The hike is uphill all the way and a bit of a lung buster, but take it slow and be patient; you will be awarded with stunning views along the trail. Don't forget water, a jacket, hat and gloves; the wind can get suprisingly very cold at the top. Plus make sure you bring your camera (like a dough head I left mine in the car). . You do not need hiking boots, the trail is doable in trainers/sneakers.

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  • david1982's Profile Photo

    Icefields Parkway

    by david1982 Written Jan 28, 2007

    3 out of 5 starsHelpfulness

    Highway 93
    4 more images

    Apparantly one of the best drives in the world....amazing views, great things to see along the way, Peyto Lake, Athabasca Falls, you name it!

    A MUST if you are in the Rockies. Take your time and make sure you see everything. There are alot of guides you can pick up which point out every single point of interest which really helped. Pick one up in Lake Louise at the Visitor Centre.

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  • Quartzy's Profile Photo

    For a little sightseeing...

    by Quartzy Updated Mar 22, 2006

    2.5 out of 5 starsHelpfulness

    My advice is: go in the summer. The scenery is still nice to see in spring (I was there at the beginning of May) but it's certainly more beautiful without snow.

    Make a stop at the Columbia Icefield Centre about halfway, in Jasper. It's free and educative. It isn't too big a museum so you won't waste too much time and you will learn interesting stuff about what you've been seeing on your way there. There's also a gift shop in the Centre.

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  • kymbanm's Profile Photo

    Take your time, and take the turn outs .......

    by kymbanm Updated Sep 3, 2005

    2.5 out of 5 starsHelpfulness

    Somewhere in Banff

    So much of what I saw in the parks are sights that I don't even know the names of!! I took almost every turn out there was ... just to see what I could see .. and so much of what you can see from the roadside is simply fabulous!!!!

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  • Webboy's Profile Photo

    Icefields Parkway

    by Webboy Written Aug 2, 2004

    4 out of 5 starsHelpfulness

    A view from the Icefields Parkway

    Icefields Parkway is by far the most stunning drive you will ever take in your life!

    Icefields Parkway, also officially known as Highway 93 runs from Lake Lousie, through the Rockies to Jasper - and every inch of it is breath taking.

    It is a long drive that will easily take 4-5 hours (without stopping). So plan in lots of time if you are intending to drive along it. We decided to drive from along the Parkway from Banff to Jasper, stay the night in Jasper, then return back to Banff the next day.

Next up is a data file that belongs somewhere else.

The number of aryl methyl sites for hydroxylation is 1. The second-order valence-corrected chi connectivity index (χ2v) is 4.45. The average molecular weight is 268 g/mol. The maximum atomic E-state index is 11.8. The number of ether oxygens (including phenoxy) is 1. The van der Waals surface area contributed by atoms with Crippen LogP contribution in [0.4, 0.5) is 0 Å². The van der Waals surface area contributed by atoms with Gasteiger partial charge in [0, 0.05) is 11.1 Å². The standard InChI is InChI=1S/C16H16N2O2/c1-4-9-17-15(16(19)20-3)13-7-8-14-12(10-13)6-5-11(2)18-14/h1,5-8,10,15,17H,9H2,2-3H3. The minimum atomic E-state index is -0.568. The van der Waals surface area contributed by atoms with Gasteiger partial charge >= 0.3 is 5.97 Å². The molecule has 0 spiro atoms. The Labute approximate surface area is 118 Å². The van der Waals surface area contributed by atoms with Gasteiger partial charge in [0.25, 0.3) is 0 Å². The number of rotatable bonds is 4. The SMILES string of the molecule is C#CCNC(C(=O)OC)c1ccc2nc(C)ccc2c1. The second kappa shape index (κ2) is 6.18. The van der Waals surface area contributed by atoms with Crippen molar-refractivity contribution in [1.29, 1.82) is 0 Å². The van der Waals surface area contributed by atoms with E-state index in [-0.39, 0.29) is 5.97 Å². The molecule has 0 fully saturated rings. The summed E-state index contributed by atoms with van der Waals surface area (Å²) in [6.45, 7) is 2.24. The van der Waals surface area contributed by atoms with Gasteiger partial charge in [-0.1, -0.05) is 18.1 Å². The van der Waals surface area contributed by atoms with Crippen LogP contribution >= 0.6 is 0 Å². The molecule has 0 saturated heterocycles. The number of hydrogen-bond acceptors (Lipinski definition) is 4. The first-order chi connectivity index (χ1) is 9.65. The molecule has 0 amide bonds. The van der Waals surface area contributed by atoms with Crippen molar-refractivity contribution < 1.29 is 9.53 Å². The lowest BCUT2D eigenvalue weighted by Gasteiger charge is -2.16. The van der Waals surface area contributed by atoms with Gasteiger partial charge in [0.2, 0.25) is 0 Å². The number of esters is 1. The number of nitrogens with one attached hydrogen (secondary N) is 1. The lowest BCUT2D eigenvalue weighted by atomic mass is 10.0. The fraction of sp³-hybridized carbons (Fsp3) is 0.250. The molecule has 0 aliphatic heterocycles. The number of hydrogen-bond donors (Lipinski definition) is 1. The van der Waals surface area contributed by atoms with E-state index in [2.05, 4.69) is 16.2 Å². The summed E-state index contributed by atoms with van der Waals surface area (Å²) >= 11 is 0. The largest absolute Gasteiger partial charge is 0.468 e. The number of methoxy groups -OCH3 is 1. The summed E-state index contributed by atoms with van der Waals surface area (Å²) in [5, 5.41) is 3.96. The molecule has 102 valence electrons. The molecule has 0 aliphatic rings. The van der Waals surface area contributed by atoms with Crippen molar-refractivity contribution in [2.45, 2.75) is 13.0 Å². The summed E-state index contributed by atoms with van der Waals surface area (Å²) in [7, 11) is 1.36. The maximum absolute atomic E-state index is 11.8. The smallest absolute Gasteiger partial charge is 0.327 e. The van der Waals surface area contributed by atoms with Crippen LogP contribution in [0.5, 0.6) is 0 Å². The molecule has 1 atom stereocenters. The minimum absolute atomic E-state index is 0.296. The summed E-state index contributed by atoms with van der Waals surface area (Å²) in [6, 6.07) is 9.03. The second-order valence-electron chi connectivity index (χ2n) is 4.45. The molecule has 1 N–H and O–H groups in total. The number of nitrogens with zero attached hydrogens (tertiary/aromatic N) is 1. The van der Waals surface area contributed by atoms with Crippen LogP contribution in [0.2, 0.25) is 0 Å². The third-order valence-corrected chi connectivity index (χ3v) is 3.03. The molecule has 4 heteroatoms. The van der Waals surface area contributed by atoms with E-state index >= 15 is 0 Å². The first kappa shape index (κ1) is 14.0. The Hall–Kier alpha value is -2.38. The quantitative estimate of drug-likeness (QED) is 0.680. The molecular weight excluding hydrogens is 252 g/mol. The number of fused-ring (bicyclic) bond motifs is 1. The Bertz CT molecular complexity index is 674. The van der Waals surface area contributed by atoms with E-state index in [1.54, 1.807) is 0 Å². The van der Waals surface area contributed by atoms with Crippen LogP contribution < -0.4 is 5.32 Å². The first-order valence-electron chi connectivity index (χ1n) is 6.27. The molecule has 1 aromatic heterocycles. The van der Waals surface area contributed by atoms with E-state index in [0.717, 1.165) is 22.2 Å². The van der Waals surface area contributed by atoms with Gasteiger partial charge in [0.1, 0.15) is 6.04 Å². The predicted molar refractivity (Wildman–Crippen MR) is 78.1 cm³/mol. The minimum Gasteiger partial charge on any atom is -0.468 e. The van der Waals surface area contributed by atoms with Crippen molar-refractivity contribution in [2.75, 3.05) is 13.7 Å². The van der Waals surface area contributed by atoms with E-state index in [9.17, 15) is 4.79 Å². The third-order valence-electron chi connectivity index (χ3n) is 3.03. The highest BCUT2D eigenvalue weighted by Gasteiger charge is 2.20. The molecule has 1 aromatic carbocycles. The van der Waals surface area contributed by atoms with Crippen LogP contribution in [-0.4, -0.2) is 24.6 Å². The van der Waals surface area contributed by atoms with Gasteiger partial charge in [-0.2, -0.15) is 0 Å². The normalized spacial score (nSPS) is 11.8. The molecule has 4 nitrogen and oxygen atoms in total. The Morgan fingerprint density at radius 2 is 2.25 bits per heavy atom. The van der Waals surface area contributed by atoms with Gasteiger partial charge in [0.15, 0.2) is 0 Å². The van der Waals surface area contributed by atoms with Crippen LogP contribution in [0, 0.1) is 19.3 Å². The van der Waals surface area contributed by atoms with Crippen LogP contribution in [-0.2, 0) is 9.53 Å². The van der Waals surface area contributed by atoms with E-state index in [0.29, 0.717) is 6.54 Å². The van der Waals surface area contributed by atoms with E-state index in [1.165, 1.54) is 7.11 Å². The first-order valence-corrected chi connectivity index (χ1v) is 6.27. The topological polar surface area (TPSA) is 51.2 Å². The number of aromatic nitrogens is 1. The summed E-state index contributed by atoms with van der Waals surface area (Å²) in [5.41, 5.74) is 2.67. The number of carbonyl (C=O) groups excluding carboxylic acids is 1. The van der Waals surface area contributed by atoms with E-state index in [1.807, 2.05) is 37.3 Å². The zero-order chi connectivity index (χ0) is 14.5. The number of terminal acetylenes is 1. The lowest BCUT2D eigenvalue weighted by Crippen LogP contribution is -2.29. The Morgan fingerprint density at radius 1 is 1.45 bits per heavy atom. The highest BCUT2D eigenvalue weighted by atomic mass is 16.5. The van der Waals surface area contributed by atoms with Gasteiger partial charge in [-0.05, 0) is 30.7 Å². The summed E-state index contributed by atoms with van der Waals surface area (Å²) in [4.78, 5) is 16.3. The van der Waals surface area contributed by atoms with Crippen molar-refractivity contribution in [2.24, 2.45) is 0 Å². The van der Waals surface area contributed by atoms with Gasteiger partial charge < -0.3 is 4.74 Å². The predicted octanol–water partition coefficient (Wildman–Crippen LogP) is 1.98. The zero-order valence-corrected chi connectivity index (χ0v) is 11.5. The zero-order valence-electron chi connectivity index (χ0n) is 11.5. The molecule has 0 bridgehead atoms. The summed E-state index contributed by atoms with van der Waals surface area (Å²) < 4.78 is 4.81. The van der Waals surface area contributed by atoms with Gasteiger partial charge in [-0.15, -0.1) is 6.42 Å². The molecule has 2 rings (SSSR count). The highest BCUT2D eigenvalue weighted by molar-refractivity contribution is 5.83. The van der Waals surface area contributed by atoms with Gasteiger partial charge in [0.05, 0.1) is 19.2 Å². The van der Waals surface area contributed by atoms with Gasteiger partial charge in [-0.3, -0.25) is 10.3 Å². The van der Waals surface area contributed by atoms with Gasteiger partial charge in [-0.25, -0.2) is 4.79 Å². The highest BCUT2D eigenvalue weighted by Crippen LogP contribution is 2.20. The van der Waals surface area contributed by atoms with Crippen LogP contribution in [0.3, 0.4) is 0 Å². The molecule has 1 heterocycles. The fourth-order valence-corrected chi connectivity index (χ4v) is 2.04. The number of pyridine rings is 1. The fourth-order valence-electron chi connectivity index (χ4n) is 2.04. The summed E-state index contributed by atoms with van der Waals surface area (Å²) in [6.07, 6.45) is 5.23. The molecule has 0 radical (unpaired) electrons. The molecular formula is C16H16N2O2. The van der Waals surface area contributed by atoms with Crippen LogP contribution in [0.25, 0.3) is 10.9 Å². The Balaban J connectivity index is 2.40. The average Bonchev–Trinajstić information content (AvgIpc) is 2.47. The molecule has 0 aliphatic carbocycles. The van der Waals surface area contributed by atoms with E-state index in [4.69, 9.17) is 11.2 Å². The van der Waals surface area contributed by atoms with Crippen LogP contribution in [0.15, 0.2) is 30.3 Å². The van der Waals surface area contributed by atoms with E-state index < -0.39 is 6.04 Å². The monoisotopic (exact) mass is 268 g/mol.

We left on the Monday around 10am. We drove up through the Bow valley Parkway then went onto the Icefields Parkway - stopping at Bow Lake, Crowfoot Glacier, Peyto Lake, Athabasca Glacier and a few other smaller places - and arrived in Jasper around 6pm ...... a long day!

    There is so much to see on the Icefields Parkway from lakes and mountains to rivers and wildlife, there is no way you can see it all in one day. In fact, you probably could spend forwever going up and down it!

    There are several ways to travel it. We chose to hire a car, but we passed hikers, cyclists, motorbikes and coaches - so there really is nothing stopping you.

    The Icefields Parkway - Highway 97 is stunning and you would be a silly person not to visit it if in the area.

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  • Sakura_Kobe's Profile Photo

    Columbia Icefield

    by Sakura_Kobe Written Feb 1, 2004
    Snowcoach

    We heard Columbia Icefieldthis was the only place we could stand on the real ice field. So we joined the Snowcoach Tours. I think the prices in Canadian Rocky are very reasonable compared to Japan. But this tour is exceptional.

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  • zrim's Profile Photo

    The Mighty Saskatchewan River

    by zrim Updated Aug 4, 2003

    3.5 out of 5 starsHelpfulness

    North Saskatchewan River

    The Saskatchewan River starts as a tiny stream in the high mountains of Banff and is already a rushing torrent by the time it reaches the Icefields Parkway. It drains vast areas of Canadain Plains across Alberta, Saskatchewan and Manitoba before emptying into Hudson Bay via Lake Winnipeg and the Nelson River.

    To learn more about Canadian geography try: www.ccge.org/ccge/english/home.htm

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  • zrim's Profile Photo

    Mistaya Canyon

    by zrim Written Aug 1, 2003

    3.5 out of 5 starsHelpfulness

    Frothy Mistaya River

    The roaring whitewater rushes from the mounatins in a frenetic jorney to join the mighty Saskatchewan River. The pot hole gorge is a short ten to fifteen minute hike from the Icefields Parkway. After visiting the canyon and falls there are several hikes that will take you up the cliffs to get a bird's eye view of the canyon and the surrounding mountains and valleys.

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  • zrim's Profile Photo

    Waterfowl Lake

    by zrim Written Aug 1, 2003

    3.5 out of 5 starsHelpfulness

    where are the mergansers

    Another galcial blue lake with snow-tipped peaks in the background. Did not see any waterfowl on this lake--I wonder where they all were hiding? Maybe somewhere up in the Yukon. There is a campgrounds at this lake for those who enjoy sleeping on the ground.